When North Carolina workers are injured on the job and the blame falls on their employers, generally their only option to secure compensation for medical expenses and lost wages is the state’s workers’ compensation system. From severe injuries like head trauma or spinal cord damage to chronic conditions like carpal tunnel syndrome, workers can obtain benefits that help them get through a period of disability.
Unfortunately, a bill recently introduced in the North Carolina General Assembly takes aim at NC workers’ comp benefits. House Bill 709 has one of those titles that masks its true purpose: “The Protect and Put NC Back to Work Act.” But to paraphrase a commentator from the North Carolina Justice Center, the bill should be called “An Act Pushed by Insurance Companies to Tilt a Delicately Balanced Legal System Against the Interests of Every Injured Worker.”
In most situations, a party is able to file a lawsuit against a negligent party to pursue justice and recover damages for the full extent of the harm caused. But society has set up workers’ compensation systems to provide income benefits, medical benefits and permanent disability benefits after a workplace injury, and employers are able to reduce liability risks by paying insurance premiums. Obviously, after such a bargain we must ensure that the system can support a person’s lifelong needs after a severe workplace injury.
The good news is that the proposed legislation would extend the duration of benefits for partial incapacity from 300 to 500 weeks. But the duration of compensation for total incapacity would be reduced from the lifetime of the injury victim to 500 weeks, unless the worker lost both eyes, hands, arms, feet or legs, or suffered a severe brain injury, severe burns or a spinal injury resulting in severe paralysis. The bill will also require injured workers to accept any offered job even if it pays far less than their job when injured.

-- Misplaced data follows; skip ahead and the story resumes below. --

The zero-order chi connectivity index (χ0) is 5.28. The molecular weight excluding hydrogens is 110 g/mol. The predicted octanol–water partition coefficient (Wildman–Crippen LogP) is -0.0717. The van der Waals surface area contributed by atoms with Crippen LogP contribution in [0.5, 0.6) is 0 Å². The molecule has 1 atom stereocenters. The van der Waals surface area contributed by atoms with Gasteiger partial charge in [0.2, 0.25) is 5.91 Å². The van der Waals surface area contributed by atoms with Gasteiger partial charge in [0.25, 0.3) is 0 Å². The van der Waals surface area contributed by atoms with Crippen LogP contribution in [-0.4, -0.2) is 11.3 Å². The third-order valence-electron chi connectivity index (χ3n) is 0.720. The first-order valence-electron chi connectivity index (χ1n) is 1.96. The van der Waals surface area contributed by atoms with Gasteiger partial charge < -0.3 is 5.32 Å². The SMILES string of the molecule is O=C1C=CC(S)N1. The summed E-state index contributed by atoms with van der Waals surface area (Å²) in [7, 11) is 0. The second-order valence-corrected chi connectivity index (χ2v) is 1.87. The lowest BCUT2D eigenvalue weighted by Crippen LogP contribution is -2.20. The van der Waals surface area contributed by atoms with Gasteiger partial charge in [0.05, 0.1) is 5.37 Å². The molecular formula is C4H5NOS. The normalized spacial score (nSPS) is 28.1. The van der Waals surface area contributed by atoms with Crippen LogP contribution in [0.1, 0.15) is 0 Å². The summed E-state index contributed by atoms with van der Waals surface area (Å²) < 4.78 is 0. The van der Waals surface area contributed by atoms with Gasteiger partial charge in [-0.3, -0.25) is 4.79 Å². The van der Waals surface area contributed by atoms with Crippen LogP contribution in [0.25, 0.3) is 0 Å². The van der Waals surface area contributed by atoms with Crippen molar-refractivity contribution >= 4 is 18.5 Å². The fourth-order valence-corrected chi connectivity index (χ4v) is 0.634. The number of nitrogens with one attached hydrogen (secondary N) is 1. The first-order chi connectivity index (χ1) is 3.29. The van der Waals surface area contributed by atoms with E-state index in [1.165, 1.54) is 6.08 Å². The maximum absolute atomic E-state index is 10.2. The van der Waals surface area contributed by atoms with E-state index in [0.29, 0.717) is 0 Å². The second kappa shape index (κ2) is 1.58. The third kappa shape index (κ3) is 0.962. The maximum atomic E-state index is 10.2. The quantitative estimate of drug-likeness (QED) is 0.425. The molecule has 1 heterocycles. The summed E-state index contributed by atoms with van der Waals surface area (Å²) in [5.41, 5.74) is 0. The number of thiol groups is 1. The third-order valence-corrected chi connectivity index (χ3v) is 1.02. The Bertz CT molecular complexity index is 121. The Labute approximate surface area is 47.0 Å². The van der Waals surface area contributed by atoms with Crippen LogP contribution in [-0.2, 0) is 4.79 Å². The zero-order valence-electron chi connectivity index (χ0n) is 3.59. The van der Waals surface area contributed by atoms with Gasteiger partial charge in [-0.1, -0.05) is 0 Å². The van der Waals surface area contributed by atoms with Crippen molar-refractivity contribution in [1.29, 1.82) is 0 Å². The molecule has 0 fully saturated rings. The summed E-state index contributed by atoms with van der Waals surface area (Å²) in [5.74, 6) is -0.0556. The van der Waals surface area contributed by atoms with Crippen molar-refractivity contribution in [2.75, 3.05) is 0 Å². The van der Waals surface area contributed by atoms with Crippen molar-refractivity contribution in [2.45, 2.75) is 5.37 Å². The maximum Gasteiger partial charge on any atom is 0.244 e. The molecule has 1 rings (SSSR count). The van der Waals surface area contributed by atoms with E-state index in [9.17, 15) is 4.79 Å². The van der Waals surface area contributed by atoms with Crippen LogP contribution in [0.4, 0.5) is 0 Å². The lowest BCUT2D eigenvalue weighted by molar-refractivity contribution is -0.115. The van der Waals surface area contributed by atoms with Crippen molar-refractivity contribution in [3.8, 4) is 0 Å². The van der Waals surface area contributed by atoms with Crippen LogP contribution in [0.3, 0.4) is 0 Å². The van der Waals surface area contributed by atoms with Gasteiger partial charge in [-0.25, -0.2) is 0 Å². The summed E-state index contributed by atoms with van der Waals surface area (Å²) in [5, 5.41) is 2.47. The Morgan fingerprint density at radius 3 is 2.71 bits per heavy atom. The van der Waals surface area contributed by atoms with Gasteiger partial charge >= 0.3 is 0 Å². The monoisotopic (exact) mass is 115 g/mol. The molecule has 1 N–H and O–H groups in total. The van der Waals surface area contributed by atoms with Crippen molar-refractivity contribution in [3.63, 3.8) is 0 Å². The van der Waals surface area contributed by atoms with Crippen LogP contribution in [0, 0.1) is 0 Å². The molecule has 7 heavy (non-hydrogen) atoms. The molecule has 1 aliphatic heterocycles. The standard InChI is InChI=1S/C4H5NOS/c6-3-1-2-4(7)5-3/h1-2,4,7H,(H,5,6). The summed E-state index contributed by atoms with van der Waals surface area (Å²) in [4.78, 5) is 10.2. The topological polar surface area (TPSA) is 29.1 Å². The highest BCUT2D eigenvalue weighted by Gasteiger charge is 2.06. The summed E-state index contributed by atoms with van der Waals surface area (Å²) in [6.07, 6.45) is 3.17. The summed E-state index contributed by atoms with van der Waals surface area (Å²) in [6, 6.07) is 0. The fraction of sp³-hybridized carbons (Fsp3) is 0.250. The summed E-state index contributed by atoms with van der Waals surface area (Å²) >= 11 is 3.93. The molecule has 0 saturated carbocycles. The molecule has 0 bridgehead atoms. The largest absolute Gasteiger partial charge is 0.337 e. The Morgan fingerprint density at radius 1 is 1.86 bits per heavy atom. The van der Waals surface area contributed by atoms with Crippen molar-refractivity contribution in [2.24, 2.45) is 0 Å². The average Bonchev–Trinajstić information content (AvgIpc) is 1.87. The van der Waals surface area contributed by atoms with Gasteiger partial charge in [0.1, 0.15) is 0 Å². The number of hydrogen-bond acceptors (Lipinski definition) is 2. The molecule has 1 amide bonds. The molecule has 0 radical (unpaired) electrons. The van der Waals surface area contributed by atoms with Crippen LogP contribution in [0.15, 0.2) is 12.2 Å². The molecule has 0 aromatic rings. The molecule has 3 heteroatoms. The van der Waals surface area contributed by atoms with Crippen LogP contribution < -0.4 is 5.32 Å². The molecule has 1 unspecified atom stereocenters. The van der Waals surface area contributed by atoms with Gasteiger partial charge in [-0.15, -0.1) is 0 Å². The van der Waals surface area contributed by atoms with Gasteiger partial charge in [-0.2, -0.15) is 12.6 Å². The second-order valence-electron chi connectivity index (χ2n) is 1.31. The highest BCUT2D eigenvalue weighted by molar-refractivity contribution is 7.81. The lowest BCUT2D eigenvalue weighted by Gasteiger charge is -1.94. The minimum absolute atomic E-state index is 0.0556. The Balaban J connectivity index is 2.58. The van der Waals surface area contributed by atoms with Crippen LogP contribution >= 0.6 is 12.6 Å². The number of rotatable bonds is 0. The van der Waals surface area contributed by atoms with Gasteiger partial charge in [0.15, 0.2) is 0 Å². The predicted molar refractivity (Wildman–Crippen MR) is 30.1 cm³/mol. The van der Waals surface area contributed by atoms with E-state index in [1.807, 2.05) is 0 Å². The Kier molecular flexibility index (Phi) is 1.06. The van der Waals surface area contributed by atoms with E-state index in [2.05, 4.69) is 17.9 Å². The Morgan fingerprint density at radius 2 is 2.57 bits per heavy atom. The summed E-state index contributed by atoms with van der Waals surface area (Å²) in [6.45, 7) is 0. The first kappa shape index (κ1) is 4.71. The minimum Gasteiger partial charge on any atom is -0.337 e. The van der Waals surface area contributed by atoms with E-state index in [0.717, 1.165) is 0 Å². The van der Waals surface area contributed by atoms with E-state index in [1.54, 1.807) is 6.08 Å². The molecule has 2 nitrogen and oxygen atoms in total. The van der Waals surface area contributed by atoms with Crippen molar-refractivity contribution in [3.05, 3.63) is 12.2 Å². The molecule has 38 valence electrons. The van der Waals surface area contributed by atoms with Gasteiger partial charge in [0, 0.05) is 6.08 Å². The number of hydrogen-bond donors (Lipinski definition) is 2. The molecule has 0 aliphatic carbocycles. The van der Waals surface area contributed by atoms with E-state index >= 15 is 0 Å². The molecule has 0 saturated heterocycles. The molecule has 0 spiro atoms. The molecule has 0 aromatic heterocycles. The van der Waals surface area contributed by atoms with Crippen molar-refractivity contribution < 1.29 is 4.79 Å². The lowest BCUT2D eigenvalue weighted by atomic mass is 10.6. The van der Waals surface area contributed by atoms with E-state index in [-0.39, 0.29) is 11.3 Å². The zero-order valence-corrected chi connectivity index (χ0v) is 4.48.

To make things worse, the bill will take away almost all oversight by the Industrial Commission and give insurance adjusters unquestioned authority to decide disputes over which doctors can treat the injured worker and which doctors can give opinions about the extent of the injury. Lastly, if the bill passes, this drastic change in benefits will harshly affect some North Carolinians with injuries not defined in the new bill that still prevent them from returning to work.
Whether a work injury occurs on a construction site, in a factory or under any other circumstances, a series of complex details will control the worker’s ability to secure benefits. The value of detailed medical records that demonstrate the injury, solid proof of the employer’s negligence and a clear assessment of the worker’s future prospects for employment cannot be underestimated.
By working with a Board Certified Specialist in Workers’ Compensation Law, work injury victims can learn about strategies to make sure that their application for benefits is not denied. An experienced NC workers’ comp lawyer can also explain when an appeal may be necessary and help you understand whether your case might also involve third-party liability regarding another negligent party aside from your employer.